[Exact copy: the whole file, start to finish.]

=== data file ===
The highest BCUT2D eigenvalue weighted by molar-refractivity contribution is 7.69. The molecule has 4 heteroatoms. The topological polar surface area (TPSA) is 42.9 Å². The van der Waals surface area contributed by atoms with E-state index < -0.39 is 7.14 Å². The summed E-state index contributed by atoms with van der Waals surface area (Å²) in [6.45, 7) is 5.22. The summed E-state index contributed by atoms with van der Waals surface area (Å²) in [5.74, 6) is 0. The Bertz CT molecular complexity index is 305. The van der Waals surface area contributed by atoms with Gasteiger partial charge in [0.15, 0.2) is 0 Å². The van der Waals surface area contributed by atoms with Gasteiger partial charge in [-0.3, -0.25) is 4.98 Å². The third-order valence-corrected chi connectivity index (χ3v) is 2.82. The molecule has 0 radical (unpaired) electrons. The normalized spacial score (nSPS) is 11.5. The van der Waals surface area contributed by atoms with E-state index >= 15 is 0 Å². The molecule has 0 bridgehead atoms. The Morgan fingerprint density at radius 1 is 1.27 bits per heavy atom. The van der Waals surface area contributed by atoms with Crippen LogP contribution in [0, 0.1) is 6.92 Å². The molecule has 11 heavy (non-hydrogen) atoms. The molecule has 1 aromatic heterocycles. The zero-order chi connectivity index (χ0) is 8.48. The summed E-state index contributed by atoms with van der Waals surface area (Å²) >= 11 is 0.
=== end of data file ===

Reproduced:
The highest BCUT2D eigenvalue weighted by molar-refractivity contribution is 7.69. The molecule has 4 heteroatoms. The topological polar surface area (TPSA) is 42.9 Å². The van der Waals surface area contributed by atoms with E-state index < -0.39 is 7.14 Å². The summed E-state index contributed by atoms with van der Waals surface area (Å²) in [6.45, 7) is 5.22. The summed E-state index contributed by atoms with van der Waals surface area (Å²) in [5.74, 6) is 0. The Bertz CT molecular complexity index is 305. The van der Waals surface area contributed by atoms with Gasteiger partial charge in [0.15, 0.2) is 0 Å². The van der Waals surface area contributed by atoms with Gasteiger partial charge in [-0.3, -0.25) is 4.98 Å². The third-order valence-corrected chi connectivity index (χ3v) is 2.82. The molecule has 0 radical (unpaired) electrons. The normalized spacial score (nSPS) is 11.5. The van der Waals surface area contributed by atoms with E-state index >= 15 is 0 Å². The molecule has 0 bridgehead atoms. The Morgan fingerprint density at radius 1 is 1.27 bits per heavy atom. The van der Waals surface area contributed by atoms with Crippen LogP contribution in [0, 0.1) is 6.92 Å². The molecule has 11 heavy (non-hydrogen) atoms. The molecule has 1 aromatic heterocycles. The zero-order chi connectivity index (χ0) is 8.48. The summed E-state index contributed by atoms with van der Waals surface area (Å²) >= 11 is 0.